Requirements around producing governance and accountabilities maps, for instance, will have reverberations for recruitment processes. Firms will need to reconsider and revise these maps when hiring new talent.

While there has been much emphasis on new reporting requirements and metrics (e.g. capital requirements, liquidity ratios), we are also seeing increased focus on behavioural standards, such as acting with integrity and observing proper standards of market conduct. In response, we are seeing an increasing use of tailored psychometric options and assessments of candidates  against behavioural competences.

Hiring managers must satisfy themselves that staff in key functions exhibit an appropriate level of probity. Consequently, robust due diligence needs to be conducted and documented during the recruitment process prior to applying for regulatory approval.

Further developments in the regulatory referencing process will come to the fore in 2016 as firms ensure their hiring decisions are as informed as possible. The PRA and FCA are currently consulting on this issue and, in light of the wide range of firms and individuals affected by these developments, their conclusions will no doubt make for interesting reading. The industry hopes that any changes to the regulatory referencing process do not inhibit referees from providing invaluable feedback on prospective candidates.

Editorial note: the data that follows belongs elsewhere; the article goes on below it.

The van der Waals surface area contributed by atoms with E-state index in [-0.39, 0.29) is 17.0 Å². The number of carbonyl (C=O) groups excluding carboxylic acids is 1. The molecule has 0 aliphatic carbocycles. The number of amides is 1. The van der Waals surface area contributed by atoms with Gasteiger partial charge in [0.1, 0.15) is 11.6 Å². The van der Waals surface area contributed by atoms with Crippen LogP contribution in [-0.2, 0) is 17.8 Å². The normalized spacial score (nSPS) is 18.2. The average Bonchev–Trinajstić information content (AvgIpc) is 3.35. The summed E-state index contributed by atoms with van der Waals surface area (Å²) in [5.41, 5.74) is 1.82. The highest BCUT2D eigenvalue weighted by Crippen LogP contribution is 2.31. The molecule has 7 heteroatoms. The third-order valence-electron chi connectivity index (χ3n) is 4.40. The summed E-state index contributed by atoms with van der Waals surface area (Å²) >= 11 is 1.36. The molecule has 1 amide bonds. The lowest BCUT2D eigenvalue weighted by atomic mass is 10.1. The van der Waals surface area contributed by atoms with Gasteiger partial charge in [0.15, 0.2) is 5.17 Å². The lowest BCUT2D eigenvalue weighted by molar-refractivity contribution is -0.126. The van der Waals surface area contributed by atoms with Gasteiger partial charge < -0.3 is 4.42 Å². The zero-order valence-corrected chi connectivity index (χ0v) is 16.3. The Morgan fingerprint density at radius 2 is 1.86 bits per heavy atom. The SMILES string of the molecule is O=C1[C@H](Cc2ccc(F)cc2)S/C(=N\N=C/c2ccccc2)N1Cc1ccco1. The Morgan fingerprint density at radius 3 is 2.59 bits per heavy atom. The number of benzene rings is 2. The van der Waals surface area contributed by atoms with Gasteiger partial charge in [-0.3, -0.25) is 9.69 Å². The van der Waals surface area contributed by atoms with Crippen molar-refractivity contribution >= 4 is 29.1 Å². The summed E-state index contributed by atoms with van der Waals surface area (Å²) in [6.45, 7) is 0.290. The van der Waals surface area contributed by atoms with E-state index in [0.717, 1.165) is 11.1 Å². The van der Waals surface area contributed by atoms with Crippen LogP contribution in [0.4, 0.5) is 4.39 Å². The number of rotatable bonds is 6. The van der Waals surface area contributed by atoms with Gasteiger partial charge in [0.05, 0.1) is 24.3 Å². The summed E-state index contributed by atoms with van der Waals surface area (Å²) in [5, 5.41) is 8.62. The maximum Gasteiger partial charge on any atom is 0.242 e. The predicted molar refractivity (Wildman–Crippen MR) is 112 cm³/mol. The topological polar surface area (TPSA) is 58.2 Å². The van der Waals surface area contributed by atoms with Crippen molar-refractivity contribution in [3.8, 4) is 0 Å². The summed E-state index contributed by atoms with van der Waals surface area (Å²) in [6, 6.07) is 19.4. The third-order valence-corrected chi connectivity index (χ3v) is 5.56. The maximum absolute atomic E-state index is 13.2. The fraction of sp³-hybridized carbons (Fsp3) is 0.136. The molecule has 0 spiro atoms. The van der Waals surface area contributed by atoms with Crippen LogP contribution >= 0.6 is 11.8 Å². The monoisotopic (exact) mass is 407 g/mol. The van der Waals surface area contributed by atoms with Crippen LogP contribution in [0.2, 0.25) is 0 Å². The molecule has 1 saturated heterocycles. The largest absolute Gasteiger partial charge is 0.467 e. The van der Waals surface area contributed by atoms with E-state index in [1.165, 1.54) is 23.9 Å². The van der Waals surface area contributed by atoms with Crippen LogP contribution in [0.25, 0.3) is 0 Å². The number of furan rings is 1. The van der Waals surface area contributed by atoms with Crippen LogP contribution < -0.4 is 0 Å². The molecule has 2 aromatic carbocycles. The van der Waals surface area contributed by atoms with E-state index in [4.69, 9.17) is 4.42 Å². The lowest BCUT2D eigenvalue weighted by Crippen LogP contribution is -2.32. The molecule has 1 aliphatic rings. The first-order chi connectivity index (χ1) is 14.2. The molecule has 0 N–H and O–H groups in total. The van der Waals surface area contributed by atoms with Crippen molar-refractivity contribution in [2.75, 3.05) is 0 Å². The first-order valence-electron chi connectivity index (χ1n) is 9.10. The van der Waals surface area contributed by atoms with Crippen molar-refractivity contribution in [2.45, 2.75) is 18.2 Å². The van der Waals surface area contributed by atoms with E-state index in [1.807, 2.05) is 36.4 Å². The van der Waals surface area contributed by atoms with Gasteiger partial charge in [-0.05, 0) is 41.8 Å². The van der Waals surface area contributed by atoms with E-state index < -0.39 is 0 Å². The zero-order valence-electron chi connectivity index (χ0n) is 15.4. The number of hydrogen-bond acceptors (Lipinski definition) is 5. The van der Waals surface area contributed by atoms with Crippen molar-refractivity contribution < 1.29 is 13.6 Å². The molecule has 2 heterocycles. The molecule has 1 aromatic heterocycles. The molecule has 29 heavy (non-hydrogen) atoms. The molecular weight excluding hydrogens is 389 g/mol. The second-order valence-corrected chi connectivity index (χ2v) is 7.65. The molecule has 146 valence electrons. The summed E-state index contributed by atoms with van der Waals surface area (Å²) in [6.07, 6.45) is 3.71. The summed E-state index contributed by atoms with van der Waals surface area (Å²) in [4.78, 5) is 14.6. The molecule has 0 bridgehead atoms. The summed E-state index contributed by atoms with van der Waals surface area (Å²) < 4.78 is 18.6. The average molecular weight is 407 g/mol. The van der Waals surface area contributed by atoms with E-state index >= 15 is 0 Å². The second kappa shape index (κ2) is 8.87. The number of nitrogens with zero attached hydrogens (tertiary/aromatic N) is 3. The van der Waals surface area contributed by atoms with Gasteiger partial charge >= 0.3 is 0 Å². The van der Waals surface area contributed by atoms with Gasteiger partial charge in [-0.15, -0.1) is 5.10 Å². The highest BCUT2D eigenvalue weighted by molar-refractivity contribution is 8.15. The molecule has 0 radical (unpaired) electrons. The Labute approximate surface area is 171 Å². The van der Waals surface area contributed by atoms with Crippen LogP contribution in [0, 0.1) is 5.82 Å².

We also see regulators placing further focus on individual and collective accountability at board and executive levels and on firms having good governance models and controls in place. Greater demands have been placed on non-executive directors to ensure suitable scrutiny of management, on everything from strategy to risk management and business models. 

In light of the fact that NEDs will need to be fully appraised on a wide range of issues – so that they can provide proper scrutiny and, where appropriate, challenge – firms must have in place systems and processes that produce high quality, easily accessible management information. Potentially, 2016 may bring further reviews/upgrades to IT systems and data governance reporting, to better assist NEDs in their responsibilities around scrutiny and exercising good judgement. 

Firms will need to demonstrate how they are maintaining high quality decision-making at board level and mitigating the complacency of ‘group think’. We anticipate more time and resource will be allocated to putting appropriate succession planning policies in place. These must be suitably robust, striking a healthy balance between continuity and fresh perspectives.

Diversity will also be a key theme for boards in 2016. The onus is on firms to ensure they can call upon a diverse range of backgrounds and skillsets, allowing the board to manage all elements of the business effectively.

Anne Murphy

Anne is the Head of Odgers Berndtson’s Financial Services Practice. Based in London, she has oversight of all activities across the sector and works with financial institutions, regulators and gove...